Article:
Autistic Boy's Amazing Response to Bullies Who Beat Him Up Goes Viral (PHOTOS)

autistic boy Gavin JosephWhen a group of bullies tricked an autistic boy into meeting up with them in order to "teach him a lesson," they were the ones who wound up getting a lesson from him -- one on forgiveness. Gavin Joseph refused to press charges against the other boys after taking a cruel beating at their hands; instead, he asked that their punishment would involve some education for them on what it means to go through life while dealing with a disability.


According to a viral Facebook post shared by his mom's friend (with Mom's permission), Joseph, who has Asperger's syndrome and so falls on the autism spectrum, was convinced to meet the other young men at their insistence that they wanted to be friends with him and hang out together. Their plan, however, involved a lot less friendship and a lot more fists -- they had decided that Joseph was "weird" and "creepy" and that committing an act of senseless violence against him would make him fall into line. They left Joseph lying on the sidewalk with a concussion, bruised esophagus, and nose fracture, and a hematoma in one eye:

If Joseph had chosen to press charges, he certainly would have been well within his rights. Forgiveness is nice, but when you've got an ocular hematoma you might feel a little more kinship with the idea of "an eye for an eye." But instead, he asked that his attackers get a little less retribution and a little more education: He wants them to have to perform community service by working with people with disabilities, to have to watch a 20-minute video he recorded about his own life, and to have to write an essay about Asperger's to show what they've learned.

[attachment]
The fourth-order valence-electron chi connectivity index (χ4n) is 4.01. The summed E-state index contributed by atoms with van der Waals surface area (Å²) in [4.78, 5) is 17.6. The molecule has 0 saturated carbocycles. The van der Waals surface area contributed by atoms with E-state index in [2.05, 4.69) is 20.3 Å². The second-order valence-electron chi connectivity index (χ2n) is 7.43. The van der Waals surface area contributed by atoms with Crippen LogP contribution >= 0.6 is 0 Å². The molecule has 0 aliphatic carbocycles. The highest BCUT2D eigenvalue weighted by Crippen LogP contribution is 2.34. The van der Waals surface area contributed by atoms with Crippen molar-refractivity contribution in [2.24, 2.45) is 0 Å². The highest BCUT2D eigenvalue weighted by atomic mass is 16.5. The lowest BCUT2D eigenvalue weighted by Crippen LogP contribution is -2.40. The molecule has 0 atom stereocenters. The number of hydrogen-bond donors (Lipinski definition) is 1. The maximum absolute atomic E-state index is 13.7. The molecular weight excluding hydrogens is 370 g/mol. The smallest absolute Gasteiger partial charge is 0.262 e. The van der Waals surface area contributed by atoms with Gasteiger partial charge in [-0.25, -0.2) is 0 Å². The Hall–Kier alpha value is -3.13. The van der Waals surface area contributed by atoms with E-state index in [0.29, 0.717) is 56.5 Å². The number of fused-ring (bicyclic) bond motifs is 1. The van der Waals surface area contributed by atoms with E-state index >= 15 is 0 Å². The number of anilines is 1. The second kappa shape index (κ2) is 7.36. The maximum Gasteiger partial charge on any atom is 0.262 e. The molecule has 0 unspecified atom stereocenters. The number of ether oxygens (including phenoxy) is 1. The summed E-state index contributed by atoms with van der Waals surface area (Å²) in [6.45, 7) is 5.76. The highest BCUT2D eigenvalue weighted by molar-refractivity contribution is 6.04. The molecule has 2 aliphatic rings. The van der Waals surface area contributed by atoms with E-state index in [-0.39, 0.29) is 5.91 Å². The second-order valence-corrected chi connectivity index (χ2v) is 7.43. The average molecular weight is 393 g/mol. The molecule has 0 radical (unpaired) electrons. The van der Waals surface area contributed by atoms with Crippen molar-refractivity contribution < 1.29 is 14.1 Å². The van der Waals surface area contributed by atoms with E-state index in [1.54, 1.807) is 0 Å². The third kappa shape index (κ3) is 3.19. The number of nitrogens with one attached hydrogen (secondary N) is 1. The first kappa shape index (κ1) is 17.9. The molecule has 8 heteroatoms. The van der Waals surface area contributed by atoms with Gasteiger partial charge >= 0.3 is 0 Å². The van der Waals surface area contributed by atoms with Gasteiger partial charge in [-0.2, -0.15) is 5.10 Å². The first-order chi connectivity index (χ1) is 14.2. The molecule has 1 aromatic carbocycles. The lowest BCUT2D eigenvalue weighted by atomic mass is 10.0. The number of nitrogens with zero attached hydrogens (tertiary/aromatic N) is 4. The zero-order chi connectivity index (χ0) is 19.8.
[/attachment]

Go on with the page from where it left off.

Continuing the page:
More from The Stir: 10 Inspiring People With Autism Who’ve Accomplished Amazing Things

It's great that Joseph's idea of justice involves learning and not just punishment, but it's a shame that the burden of being open-minded and educating these bullies has to fall on him. Parents need to teach their kids that not all disabilities and differences are plainly visible. (And let's be realistic, this is a lesson that plenty of parents undoubtedly still need to learn, too.)

Mental illness, chronic fatigue or pain, arthritis, the autism spectrum -- none of these are apparent to someone on the outside, especially a healthy and neurotypical individual. But the people dealing with them still deserve our respect and compassion, just as someone in a wheelchair would. And it shouldn't take getting caught dealing a cruel and unusual beating to a neurodivergent child for anyone to understand that.

How do you talk to your children about those with differences and disabilities?

Images via Susan Moffatt / Facebook

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